Monday, January 16, 2006

A couple of years ago, I read a book called 1421 : The Year China Discovered America. It's a fascinating book that demonstrates that just because we thought something was true doesn't mean it really is.

While not entirely convinced of Gavin Menzies hypothesis, I can't discount it, either. Modern history still can't explain the Australian Aborigines, who, with the exception of one tribe, have no aquatic tradition, but did not evolve on the continent. (I discount the "God Done It" hypothesis.) Nor can they explain the epic journeys of the Polynesians, who spread all across the Pacific, populating the islands as they went along.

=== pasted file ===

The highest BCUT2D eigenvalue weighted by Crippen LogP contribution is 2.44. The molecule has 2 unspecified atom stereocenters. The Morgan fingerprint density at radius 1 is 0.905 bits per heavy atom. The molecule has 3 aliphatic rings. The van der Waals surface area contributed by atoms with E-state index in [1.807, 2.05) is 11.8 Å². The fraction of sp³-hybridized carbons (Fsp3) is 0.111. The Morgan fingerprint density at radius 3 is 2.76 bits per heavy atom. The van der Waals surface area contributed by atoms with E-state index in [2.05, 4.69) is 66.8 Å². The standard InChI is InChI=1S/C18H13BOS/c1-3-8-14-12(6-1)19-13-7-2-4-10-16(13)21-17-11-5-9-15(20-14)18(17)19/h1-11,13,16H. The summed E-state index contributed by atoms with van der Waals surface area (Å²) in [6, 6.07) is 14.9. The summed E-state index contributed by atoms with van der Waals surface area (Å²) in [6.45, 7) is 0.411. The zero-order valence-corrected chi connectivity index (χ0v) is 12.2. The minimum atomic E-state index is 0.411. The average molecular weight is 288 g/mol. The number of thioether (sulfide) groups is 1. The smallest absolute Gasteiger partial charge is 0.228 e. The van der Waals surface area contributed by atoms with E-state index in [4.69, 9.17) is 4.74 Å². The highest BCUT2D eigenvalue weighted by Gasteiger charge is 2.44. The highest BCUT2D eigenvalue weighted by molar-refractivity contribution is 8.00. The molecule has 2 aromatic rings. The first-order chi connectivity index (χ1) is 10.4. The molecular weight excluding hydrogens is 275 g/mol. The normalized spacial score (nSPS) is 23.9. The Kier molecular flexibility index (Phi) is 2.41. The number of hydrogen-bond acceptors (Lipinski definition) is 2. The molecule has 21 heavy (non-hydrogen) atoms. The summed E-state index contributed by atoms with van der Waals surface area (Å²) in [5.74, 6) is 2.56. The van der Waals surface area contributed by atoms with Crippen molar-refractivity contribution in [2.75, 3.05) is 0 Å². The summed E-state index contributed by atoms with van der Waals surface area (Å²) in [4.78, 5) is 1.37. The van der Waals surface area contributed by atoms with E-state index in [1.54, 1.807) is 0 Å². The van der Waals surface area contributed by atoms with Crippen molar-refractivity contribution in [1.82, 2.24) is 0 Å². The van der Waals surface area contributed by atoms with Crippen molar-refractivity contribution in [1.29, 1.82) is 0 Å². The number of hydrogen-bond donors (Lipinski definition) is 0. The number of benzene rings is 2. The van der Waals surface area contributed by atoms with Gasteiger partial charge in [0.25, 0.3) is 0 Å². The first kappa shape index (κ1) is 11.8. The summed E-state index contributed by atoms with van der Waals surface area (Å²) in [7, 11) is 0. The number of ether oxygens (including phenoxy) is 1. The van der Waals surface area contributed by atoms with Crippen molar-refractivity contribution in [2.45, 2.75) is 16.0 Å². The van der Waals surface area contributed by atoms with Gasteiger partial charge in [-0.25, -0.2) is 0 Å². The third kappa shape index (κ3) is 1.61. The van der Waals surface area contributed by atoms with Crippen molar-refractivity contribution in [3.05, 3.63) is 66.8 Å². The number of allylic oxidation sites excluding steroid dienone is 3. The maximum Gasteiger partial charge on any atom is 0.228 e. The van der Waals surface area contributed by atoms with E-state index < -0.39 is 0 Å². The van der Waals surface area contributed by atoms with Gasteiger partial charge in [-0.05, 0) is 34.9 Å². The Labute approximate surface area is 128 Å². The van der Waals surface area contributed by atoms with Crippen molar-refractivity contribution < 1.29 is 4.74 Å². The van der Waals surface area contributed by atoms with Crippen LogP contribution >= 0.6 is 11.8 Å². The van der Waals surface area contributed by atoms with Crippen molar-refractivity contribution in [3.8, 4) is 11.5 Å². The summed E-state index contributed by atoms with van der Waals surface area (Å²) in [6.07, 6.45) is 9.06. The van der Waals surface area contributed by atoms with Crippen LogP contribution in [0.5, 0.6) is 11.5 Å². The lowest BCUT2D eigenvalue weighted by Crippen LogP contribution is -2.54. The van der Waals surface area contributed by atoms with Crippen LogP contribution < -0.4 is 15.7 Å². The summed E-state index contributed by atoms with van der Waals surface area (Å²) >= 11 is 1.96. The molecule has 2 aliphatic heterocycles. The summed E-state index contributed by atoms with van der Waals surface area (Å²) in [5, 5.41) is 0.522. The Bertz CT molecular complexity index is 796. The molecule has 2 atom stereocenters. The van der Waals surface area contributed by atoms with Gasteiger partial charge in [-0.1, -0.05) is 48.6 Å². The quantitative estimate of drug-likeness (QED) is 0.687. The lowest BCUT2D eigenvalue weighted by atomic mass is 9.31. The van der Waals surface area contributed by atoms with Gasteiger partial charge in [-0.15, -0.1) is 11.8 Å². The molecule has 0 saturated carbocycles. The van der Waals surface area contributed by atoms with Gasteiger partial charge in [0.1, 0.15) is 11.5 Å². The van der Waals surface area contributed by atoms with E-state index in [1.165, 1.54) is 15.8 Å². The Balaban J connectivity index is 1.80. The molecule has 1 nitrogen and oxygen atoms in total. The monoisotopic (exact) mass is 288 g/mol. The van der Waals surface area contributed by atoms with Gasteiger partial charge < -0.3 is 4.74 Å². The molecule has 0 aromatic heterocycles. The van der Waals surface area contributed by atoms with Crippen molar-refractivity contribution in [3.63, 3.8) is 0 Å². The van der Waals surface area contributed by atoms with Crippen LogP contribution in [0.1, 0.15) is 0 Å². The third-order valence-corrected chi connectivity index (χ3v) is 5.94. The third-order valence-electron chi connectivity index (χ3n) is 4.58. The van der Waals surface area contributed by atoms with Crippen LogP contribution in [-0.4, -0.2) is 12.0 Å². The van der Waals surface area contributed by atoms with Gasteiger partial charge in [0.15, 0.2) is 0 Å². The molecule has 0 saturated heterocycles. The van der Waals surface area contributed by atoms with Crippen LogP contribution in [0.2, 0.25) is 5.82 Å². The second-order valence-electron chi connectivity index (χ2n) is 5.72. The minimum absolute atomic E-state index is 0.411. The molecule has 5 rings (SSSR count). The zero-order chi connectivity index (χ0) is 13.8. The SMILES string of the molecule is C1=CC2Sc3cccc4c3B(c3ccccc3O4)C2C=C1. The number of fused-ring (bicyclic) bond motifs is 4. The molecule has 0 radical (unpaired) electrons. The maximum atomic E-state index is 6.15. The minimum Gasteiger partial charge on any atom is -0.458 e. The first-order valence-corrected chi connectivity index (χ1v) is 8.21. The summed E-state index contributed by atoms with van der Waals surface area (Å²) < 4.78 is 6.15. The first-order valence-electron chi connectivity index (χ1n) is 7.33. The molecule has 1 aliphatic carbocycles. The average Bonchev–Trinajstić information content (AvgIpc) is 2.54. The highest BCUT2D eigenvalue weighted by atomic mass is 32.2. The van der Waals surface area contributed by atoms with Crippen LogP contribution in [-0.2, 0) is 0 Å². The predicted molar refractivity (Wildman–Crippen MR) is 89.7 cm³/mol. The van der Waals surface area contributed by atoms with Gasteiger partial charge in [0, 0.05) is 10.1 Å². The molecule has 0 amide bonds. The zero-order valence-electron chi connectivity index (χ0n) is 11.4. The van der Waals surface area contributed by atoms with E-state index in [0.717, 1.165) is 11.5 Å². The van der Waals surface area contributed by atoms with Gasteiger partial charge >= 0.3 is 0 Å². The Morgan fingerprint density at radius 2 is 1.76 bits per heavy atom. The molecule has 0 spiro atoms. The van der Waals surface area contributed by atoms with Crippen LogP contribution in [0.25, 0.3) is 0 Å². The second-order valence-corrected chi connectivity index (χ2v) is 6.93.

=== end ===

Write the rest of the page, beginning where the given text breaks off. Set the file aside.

Last week, the BBC ran a story about a recently discovered map, supposedly an 18th century copy of a 15th century original, that suggests the theory might just be right.

I'm not going to jump to any conclusions here, but should the examination of the map confirm its age, we might just have a whole new set of questions to ask. And the most important one is, what happens when a nation stops supporting science? The Chinese emperor decreed that there was nothing to learn outside of China. The records of their explorations were destroyed. Today, our government, dominated as it is by the Religious Right, is seeking to discount every single scientific discovery and replace it with either a "God Done It" or "Good for business" spin.

(Apparently, Republicans are also fighting a war against women and on America itself. Please note that I equate the Religious Right with the Republican party.)

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